By Anke Henrich
Since 1889, this small metal cylinder has lain in Paris, protected under three glass domes. Just 39 millimeters tall and 39 millimeters in diameter, it is made from 90 percent platinum and 10 percent iridium. The first General Conference on Weights and Measures in Versailles chose it as the base unit for weight. In the 130 years that followed, every scale in the world was calibrated according to this metal cylinder.
But scientists have now found - and no-one knows why - that the most historically significant piece of metal in the world is losing weight: 50 millionths of a gram every hundred years, to be precise. That might not sound a lot, but it causes problems for scientists and high-tech producers. Since May 2019, the kilo has now been redefined as an unchanging physical constant on the basis of 25 quadrillion atoms of a high-purity silicon ball and equations from quantum mechanics. The method was developed by physicists from the Physikalisch-Technische Bundesanstalt (PTB) in Braunschweig, Germany’s national metrology institute. It has the unbeatable advantage of allowing researchers all over the world to reconstruct a kilo in their own experiments at any time.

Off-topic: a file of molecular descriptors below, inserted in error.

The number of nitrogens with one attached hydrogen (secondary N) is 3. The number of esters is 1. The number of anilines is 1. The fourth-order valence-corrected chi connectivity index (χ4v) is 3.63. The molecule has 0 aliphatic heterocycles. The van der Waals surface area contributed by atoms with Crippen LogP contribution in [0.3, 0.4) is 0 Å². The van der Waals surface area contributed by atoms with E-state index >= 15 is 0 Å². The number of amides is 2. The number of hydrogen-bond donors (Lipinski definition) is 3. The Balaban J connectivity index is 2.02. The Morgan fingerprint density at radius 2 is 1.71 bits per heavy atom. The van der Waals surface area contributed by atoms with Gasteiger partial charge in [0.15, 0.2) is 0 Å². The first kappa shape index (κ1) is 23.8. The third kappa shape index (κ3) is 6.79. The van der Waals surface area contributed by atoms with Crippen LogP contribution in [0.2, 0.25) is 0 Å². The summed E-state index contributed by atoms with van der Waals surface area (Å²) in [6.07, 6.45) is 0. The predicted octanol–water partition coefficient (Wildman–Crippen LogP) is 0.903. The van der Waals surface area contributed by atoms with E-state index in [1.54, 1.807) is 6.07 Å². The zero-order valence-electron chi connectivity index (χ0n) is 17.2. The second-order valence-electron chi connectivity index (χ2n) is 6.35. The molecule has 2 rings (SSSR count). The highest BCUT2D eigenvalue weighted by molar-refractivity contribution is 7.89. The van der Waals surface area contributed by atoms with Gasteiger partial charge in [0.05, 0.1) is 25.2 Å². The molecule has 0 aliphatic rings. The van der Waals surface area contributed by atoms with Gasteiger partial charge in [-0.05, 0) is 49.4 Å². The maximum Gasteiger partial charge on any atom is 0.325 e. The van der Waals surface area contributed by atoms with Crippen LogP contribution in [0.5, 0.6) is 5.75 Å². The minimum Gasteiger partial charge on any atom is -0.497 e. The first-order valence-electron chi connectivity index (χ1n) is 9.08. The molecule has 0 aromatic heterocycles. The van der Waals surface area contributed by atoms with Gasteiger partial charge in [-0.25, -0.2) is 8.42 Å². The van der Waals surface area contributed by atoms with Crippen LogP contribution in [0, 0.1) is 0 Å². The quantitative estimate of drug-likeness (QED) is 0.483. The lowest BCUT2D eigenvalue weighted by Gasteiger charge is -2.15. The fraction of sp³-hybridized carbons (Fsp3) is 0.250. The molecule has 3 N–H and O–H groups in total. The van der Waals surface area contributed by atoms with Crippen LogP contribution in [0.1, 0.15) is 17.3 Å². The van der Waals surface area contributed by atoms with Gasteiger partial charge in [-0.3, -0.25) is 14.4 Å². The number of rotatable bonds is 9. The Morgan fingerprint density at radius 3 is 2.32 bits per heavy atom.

The ampere, mole and kelvin will all also be redefined for a final time based on physical constants.